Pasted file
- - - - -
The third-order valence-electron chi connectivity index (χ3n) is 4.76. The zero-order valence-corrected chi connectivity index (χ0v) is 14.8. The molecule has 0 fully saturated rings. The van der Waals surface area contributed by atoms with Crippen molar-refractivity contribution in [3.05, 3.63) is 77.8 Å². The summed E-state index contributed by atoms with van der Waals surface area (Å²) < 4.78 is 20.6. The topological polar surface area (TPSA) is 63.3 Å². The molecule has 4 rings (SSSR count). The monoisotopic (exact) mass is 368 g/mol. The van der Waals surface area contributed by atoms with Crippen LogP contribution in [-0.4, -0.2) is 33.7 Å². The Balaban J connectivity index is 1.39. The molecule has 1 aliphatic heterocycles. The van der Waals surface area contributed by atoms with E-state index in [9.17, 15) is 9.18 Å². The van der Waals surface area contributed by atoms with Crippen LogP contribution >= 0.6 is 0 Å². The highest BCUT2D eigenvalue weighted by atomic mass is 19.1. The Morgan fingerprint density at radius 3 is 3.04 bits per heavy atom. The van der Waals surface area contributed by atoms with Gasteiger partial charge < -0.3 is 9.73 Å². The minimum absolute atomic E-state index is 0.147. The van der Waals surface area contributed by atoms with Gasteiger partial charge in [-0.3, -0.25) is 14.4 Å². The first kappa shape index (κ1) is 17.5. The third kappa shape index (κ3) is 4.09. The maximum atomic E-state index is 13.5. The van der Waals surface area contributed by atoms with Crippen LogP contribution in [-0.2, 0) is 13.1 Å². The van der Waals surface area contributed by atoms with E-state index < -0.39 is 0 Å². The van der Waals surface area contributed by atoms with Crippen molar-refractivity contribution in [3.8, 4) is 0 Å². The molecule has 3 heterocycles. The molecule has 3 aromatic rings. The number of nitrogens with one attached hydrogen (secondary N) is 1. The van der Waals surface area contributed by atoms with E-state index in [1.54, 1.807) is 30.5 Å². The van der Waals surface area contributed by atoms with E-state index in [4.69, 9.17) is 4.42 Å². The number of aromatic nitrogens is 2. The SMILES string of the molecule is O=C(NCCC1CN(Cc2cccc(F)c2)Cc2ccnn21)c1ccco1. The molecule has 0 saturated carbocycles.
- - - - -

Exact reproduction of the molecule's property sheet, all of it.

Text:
The third-order valence-electron chi connectivity index (χ3n) is 4.76. The zero-order valence-corrected chi connectivity index (χ0v) is 14.8. The molecule has 0 fully saturated rings. The van der Waals surface area contributed by atoms with Crippen molar-refractivity contribution in [3.05, 3.63) is 77.8 Å². The summed E-state index contributed by atoms with van der Waals surface area (Å²) < 4.78 is 20.6. The topological polar surface area (TPSA) is 63.3 Å². The molecule has 4 rings (SSSR count). The monoisotopic (exact) mass is 368 g/mol. The van der Waals surface area contributed by atoms with Crippen LogP contribution in [-0.4, -0.2) is 33.7 Å². The Balaban J connectivity index is 1.39. The molecule has 1 aliphatic heterocycles. The van der Waals surface area contributed by atoms with E-state index in [9.17, 15) is 9.18 Å². The van der Waals surface area contributed by atoms with Crippen LogP contribution >= 0.6 is 0 Å². The highest BCUT2D eigenvalue weighted by atomic mass is 19.1. The Morgan fingerprint density at radius 3 is 3.04 bits per heavy atom. The van der Waals surface area contributed by atoms with Gasteiger partial charge < -0.3 is 9.73 Å². The minimum absolute atomic E-state index is 0.147. The van der Waals surface area contributed by atoms with Gasteiger partial charge in [-0.3, -0.25) is 14.4 Å². The first kappa shape index (κ1) is 17.5. The third kappa shape index (κ3) is 4.09. The maximum atomic E-state index is 13.5. The van der Waals surface area contributed by atoms with Crippen LogP contribution in [-0.2, 0) is 13.1 Å². The van der Waals surface area contributed by atoms with E-state index < -0.39 is 0 Å². The van der Waals surface area contributed by atoms with Crippen molar-refractivity contribution in [3.8, 4) is 0 Å². The molecule has 3 heterocycles. The molecule has 3 aromatic rings. The number of nitrogens with one attached hydrogen (secondary N) is 1. The van der Waals surface area contributed by atoms with E-state index in [1.54, 1.807) is 30.5 Å². The van der Waals surface area contributed by atoms with E-state index in [4.69, 9.17) is 4.42 Å². The number of aromatic nitrogens is 2. The SMILES string of the molecule is O=C(NCCC1CN(Cc2cccc(F)c2)Cc2ccnn21)c1ccco1. The molecule has 0 saturated carbocycles.